Dozens of academics, teachers and police officers have been detained by police across Turkey on Wednesday as part of orchestrated witch hunt campaign targeting alleged followers of the Gülen movement allegedly for their use of ByLock, a smart phone application.
Thirteen academics from the Erciyes University were detained in an operation in the central province of Kayseri on Wednesday. The detainees are accused of using the ByLock smart phone application, which according to prosecutors, is the top communication tool among the alleged members of the Gülen movement, accused by the government of masterminding a coup attempt in Turkey on July 15.
Meanwhile, 27 teachers out 29 against whom detention warrants were issued in Kahramanmaraş province were detained on Tuesday as part of an investigation into the Gülen movement. While 27 of the suspects have been detained so far, police have yet to locate the remaining two who had earlier been dismissed from their positions.
Also, 27 police officers were detained as part of an Adana-based investigation into the Gülen movement. The detainees include three police chiefs and were accused of having used ByLock, according to Turkish media.
Tens of thousands of civil servants, police officers and businessmen have either been dismissed or arrested for using ByLock since a failed coup attempt last July. Critics, however, have blasted the government for detaining thousands simply for using a mobile application. According to them the use of a technological application is not a criminal activity nor is it evidence of membership in a terrorist organization.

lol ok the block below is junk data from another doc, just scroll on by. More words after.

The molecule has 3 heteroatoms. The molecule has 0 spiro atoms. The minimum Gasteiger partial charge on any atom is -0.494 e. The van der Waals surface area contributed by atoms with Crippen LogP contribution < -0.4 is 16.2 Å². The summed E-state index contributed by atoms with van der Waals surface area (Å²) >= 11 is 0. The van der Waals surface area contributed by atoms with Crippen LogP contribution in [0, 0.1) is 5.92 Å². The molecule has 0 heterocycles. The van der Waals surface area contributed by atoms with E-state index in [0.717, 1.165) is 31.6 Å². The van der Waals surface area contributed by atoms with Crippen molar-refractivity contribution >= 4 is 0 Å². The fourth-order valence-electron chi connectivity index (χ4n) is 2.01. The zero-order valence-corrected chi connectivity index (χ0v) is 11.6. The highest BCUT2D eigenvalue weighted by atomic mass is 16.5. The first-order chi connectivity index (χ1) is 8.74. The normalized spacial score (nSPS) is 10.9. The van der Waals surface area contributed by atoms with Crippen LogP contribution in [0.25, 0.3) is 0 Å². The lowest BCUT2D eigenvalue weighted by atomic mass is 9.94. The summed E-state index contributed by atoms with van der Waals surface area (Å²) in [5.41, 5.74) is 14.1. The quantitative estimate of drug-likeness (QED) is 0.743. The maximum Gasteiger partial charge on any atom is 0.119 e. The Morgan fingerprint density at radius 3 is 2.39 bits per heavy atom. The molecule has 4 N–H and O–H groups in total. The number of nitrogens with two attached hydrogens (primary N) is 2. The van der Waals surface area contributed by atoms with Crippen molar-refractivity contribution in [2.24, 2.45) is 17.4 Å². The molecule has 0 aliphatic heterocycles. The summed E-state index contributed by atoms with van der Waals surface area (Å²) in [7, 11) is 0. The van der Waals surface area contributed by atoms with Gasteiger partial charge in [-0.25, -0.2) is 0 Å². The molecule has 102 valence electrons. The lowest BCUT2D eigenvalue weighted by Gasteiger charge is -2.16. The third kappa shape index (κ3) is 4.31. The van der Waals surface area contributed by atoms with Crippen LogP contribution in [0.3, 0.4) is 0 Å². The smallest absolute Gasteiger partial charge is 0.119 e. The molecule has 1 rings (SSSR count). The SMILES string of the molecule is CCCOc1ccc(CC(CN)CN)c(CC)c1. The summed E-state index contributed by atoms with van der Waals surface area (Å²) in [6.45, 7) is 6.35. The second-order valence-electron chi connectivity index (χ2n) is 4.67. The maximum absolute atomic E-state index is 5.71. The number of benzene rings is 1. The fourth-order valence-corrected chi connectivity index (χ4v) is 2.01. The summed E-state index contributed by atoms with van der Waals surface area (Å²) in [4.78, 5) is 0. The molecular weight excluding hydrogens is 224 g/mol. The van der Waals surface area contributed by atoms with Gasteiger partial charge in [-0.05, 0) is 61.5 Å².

Turkey survived a military coup attempt on July 15 that killed over 240 people and wounded more than a thousand others. Immediately after the putsch, the government along with President Recep Tayyip Erdoğan pinned the blame on the Gülen movement. The movement strongly denies any involvement in the coup attempt.
In a currently ongoing post-coup purge, over 135,000 people, including thousands within the military, have been purged due to their real or alleged connection to the Gülen movement, according to a statement by the labor minister on Jan. 10. As of Feb. 1, 89,775 people were being held without charge, with an additional 43,885 in pre-trial detention. Arrestees include journalists, judges, prosecutors, police and military officers, academics, governors, musicians, artists and even a comedian.
Feb. 15, 2017